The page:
With MIND turned on, Kei and his allies won't lose health when taking damage but rather MP instead. To counteract, turning MIND off means HP will decrease when getting hit but allows for the MP gauge to recharge. To speed up the process and reduce the amount of damage taken, selecting Charge allows characters to defend and save up MP/TP quicker. With all of this being said, the combat has some depth to it all but after investing a few hours into Mind Zero; repetition starts to rear its ugly head. Thankfully, there's a fast-forward button to move things along quicker but dungeon crawling here gets boring quickly.

While I'm on the topic, I've already covered that exploring dungeons is done in 1st person. I'm not a big fan of the POV choice because it hinders exploration in my honest opinion and just feels awkward since I'm not used to it anyway. There have been times where I was stuck for the longest time, unable to find a way to progress forward. Almost every single time though, the way forward was right next to me...literally. Since you can only see what's directly in front of you, looking to the right or left is pretty hard because the camera moves so fast, you can barely see what just flashed by. The movements are grid-based, which means going straight, left, right or backwards is all done in the confines of a square. No diagonal movements, no jumping, just walking square by square. The map certainly helps out but I shouldn't have to constantly resort to a map in order for me to plot my way through a dungeon either.

Yup, this is how exploring in  Mind Zero  looks

Yup, this is how exploring in Mind Zero looks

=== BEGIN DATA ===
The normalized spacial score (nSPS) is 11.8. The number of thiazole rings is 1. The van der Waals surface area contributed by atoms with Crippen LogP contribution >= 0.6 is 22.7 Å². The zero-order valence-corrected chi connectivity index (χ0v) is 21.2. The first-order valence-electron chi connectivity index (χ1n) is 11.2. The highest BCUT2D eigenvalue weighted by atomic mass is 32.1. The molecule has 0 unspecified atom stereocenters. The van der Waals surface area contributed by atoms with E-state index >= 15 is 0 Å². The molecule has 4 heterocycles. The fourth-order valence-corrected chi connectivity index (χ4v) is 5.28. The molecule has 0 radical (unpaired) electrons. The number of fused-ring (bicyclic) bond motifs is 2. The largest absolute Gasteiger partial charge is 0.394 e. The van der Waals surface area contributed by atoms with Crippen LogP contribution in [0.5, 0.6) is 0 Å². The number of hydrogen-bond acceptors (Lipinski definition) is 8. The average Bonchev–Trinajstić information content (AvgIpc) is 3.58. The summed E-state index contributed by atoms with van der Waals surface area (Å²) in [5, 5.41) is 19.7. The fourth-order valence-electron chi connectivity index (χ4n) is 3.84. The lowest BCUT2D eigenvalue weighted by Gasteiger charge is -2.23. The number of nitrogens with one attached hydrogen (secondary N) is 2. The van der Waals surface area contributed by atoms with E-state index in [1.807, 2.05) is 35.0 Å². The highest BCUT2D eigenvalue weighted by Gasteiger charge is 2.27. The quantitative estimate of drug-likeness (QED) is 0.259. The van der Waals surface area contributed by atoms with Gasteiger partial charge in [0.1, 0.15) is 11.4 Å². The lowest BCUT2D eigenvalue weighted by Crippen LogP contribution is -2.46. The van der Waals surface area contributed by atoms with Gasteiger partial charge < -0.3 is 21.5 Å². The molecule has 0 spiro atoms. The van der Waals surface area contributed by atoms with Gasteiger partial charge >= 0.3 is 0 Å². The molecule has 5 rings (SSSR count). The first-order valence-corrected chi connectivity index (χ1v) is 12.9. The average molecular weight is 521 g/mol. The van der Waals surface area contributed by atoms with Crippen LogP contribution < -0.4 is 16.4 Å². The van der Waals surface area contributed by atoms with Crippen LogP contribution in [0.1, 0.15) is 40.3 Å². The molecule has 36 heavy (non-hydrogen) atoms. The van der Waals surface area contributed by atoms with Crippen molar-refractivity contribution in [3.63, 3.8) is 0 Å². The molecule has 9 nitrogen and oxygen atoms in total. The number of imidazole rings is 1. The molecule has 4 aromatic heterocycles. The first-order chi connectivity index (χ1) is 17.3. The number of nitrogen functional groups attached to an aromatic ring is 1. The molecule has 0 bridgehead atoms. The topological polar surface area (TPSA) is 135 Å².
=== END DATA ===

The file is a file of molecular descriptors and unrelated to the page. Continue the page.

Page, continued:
As depicted in the screenshot above, the environments are completely bland and uninspiring. Hidden potentials are all over but none really tap into what could have been creative backdrops. I know Mind Zero went for an old school vibe but sprucing it up a bit would have been welcomed. Part of the reason I don't like the exploring bit in this title is because the environments are quite dull. On the other hand, the 2D anime models and story-based screenshots are of good quality at least. I also noticed Mind Zero has a lot of load times and particularly long ones at that. Every time you enter a floor or make a transition from dungeon to town, the game takes a long time to load up. I know long load times still exist in some games but I personally haven't experienced any in quite some time.

So basically what Mind Zero boils down to is this: it's an old school dungeon crawler with a visual novel flair and point & click features to explore towns. I came into this title with no expectations because I didn't want to spoil or taint myself with someone else's thoughts and I'm still on the fence about it all. Some days, I'm perfectly fine with the retro format and others; I wished more could have gone into this game. Mind Zero could have been truly great or at least good but instead it's just... alright.

And this is how you explore towns.

And this is how you explore towns.


+ Old school vibe catered to those interested

+ 2D anime models and screenshots look nice



- Long load times

- Repetitive combat

- 1st Person view hinders exploring dungeons

- "Exploring" towns barely counts as such.


I give  Mind Zero  for the PS Vita a 5 out of 10

I give Mind Zero for the PS Vita a 5 out of 10

Recommending Mind Zero comes a bit hard for me, even to fans of JRPGs, RPGs and Dungeon Crawlers. I feel like Acquire was onto something here but that idea got lost on the way or ideas didn't quite work out so well. In any case, Mind Zero is one of those games you approach with caution or play first before buying. Some will love it, other will hate it. As for myself? I'm currently stuck between realms.